A firefighter got his lookalike friend to take a DNA test for him so he could avoid paying child maintenance.
Simon Jordan, 33, from Bridgnorth, Shropshire, owed £16,000 to the mother of his child, a nurse who had applied to the Child Support Agency for maintenance money and who had named him as the father.
Rather than pay up, Simon gave his photo ID to his friend Jason Lee Coles, 40, and persuaded him to provide a DNA sample at a medical centre in his place.
Both men pleaded guilty to an offence of conspiracy to commit fraud against the unnamed nurse between July 20 and August 24, 2017. The court heard how Jordan owed thousands of pounds in CSA payments dating back to April 2016 and hadn’t paid ‘a penny’, hence enforcement action was put in place.
To avoid paying what he owed, both Jordan and Coles attended Broseley Medical Centre on August 24 last year to enable the latter to provide a false DNA sample in his friend’s place. When the DNA test came back without a match, the CSA launched further checks as the mother was ‘adamant’ Jordan was the father.
It was then authorities discovered the truth, with both men’s roles in the scheme coming to light. The firefighter, who also owns a business, has now accepted the child is his, Shrewsbury Crown Court heard.
Sentencing them, Judge Peter Barrie told Jordan:
People must take responsibility for the outcome [of] a child [being] conceived whatever the circumstances might be. If you now accept that you are the father, then this offence was an attempt to avoid paying by deceiving the child support authorities by providing a test that would not support your paternity.
You knew full well that a test that would support your paternity would result in support payments. This was clearly financially motivated and an attempt to derail support of a child. You did it by persuading your friend Jason Coles to take the test for you. It is clear that the two of you were making arrangements together.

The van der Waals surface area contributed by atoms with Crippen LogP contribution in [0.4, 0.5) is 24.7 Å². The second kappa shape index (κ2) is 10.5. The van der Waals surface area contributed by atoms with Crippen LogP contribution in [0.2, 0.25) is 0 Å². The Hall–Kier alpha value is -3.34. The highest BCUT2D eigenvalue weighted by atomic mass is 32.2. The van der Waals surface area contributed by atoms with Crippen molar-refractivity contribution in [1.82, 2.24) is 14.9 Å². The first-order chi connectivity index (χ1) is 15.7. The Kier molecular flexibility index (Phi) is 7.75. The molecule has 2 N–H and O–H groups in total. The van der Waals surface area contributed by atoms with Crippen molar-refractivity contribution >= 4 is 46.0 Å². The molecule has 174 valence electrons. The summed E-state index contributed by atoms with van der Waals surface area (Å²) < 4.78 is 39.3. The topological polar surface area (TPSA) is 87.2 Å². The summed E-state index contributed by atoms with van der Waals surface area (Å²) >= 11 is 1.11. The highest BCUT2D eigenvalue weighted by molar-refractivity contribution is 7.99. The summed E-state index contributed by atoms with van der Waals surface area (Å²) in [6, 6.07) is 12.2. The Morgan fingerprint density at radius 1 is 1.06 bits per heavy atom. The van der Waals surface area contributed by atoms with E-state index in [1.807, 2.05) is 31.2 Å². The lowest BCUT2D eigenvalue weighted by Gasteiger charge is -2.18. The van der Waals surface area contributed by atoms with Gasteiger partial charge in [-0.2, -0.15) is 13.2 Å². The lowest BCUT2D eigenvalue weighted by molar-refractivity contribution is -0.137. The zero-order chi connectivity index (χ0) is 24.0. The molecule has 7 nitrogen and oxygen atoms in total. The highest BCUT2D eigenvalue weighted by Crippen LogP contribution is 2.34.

It’s only you who benefits. You influenced him to make it happen.
Mr Andrew Holland, mitigating for Jordan, said the news he was a father ‘came like a bolt out of the blue’ when the CSA contacted him to make arrangements for a DNA test, but added: ‘He accepts it was an utterly foolish thing to get his friend to take the test for him.’
Mr Holland asked the court to suspend his client’s sentence, saying Jordan was currently making arrangements to pay the outstanding CSA bill. Judge Barrie complied, citing Jordan’s business and saying his ’employees and family’ depend on him.
Jordan received a 12-month suspended sentence and a £2,000 fine for his actions, in addition to 200 hours community payback and 15 rehabilitation activity days with probation.
Coles, a tree surgeon, was given a six-month suspended sentence and 200 hours unpaid work, with Judge Barrie stating he ‘did not play such as leading a role as Jordan’ and had ‘nothing financial to gain’.
Both defendants must also pay the victim’s surcharge.
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A Broadcast Journalism Masters graduate who went on to achieve an NCTJ level 3 Diploma in Journalism, Lucy has done stints at ITV, BBC Inside Out and Key 103. While working as a journalist for UNILAD, Lucy has reported on breaking news stories while also writing features about mental health, cervical screening awareness, and Little Mix (who she is unapologetically obsessed with).